Getting Your Name Out There
So, now that your finances are all (hopefully!) sorted out, how do you go about finding your first owner driver jobs? Well the first step is getting yourself listed in local directories – the Yellow Pages and Thomson Local directory are a good start, as is putting an advert in the local newspaper. It’s also worth joining a freight exchange like ours, as this can help you get owner driver jobs and backloads as well as keeping your running costs down. Some freight exchanges also provide a helpful community if you need help or advice.
Print some professional looking business cards, and don’t be shy about handing them out – you never know when you might get an owner driver job from them!
One unusual way of getting business is to contact other couriers in your area. At first this may sound like an unlikely solution, but the truth is that if your rivals can’t complete all their work in one day, then they will be happy to have your help, rather than risk losing their reputation for timely deliveries. If you can get on the sub-contraction books of a few local couriers, you may find this provides a steady stream of ‘one-off’ owner driver jobs to keep things ticking over nicely.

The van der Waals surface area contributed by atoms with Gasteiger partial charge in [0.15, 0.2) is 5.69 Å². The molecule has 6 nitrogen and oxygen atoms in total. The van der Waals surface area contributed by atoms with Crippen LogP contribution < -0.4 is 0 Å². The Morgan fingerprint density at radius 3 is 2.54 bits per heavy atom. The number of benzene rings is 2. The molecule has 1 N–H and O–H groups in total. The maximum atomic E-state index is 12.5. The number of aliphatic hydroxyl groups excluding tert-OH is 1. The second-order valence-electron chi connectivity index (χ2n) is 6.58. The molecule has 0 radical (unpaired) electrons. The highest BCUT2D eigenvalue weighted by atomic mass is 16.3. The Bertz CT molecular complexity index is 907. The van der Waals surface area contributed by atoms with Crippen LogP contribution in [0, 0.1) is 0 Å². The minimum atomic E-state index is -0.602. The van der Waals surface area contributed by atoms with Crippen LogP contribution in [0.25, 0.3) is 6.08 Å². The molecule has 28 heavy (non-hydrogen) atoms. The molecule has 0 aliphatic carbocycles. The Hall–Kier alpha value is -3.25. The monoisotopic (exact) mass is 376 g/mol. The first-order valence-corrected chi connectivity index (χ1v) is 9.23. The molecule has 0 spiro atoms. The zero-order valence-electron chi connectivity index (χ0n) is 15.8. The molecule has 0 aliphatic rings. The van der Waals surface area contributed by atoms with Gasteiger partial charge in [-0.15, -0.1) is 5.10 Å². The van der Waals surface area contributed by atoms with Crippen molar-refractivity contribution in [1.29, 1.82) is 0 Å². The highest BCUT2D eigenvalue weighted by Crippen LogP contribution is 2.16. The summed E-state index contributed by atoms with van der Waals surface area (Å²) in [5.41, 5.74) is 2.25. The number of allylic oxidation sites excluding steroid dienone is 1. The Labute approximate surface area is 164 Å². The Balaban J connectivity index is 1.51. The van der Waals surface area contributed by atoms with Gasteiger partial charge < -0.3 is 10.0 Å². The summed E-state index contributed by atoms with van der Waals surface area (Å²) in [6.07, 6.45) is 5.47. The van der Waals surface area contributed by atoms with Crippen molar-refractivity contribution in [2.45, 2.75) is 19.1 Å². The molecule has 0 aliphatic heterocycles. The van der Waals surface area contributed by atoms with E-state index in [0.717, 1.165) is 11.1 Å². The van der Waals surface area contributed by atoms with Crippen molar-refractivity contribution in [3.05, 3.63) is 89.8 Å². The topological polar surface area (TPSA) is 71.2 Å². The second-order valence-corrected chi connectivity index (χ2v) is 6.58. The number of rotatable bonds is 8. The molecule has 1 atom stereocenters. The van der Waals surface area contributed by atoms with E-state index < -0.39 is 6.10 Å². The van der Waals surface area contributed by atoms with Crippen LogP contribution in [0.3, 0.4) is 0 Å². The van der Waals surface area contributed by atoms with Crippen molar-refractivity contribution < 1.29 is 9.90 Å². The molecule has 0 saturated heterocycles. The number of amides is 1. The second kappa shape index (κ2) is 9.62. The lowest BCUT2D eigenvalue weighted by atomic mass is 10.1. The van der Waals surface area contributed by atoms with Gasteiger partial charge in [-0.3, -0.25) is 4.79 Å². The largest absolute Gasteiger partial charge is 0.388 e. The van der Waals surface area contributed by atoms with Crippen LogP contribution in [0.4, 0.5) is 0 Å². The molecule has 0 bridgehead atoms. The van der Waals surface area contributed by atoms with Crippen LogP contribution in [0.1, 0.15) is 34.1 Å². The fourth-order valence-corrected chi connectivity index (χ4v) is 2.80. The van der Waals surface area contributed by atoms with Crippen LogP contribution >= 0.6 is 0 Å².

A web presence is useful as well, but in the early days of your operation you may find the costs involved in setting up and maintaining your site are going to cost more than the traffic they bring in, so I would suggest you save this for when your business has picked up a little.
A tricky one to answer is the question of how much you should be paid. Unfortunately, I’m not able to give a definitive answer as to how much you should charge for each owner driver job, as it very much depends on the region you work in and the size of your vehicle.
Generally, owner drivers charge per mile on the outbound journey, and at a discounted rate on the return, but a good way of picking the right price for you is to check out the cost of hiring your local rivals and working from there.
Becoming an owner driver can seem a little daunting at first, but sticking to this basic framework should ensure that the first few months run smoothly. This should give you the solid foundations you need to begin earning the type of money the profession can offer, and can potentially see you expanding your operation over the following years.
Page 2 of 2 :: First | Last :: Prev | 1 2 | Next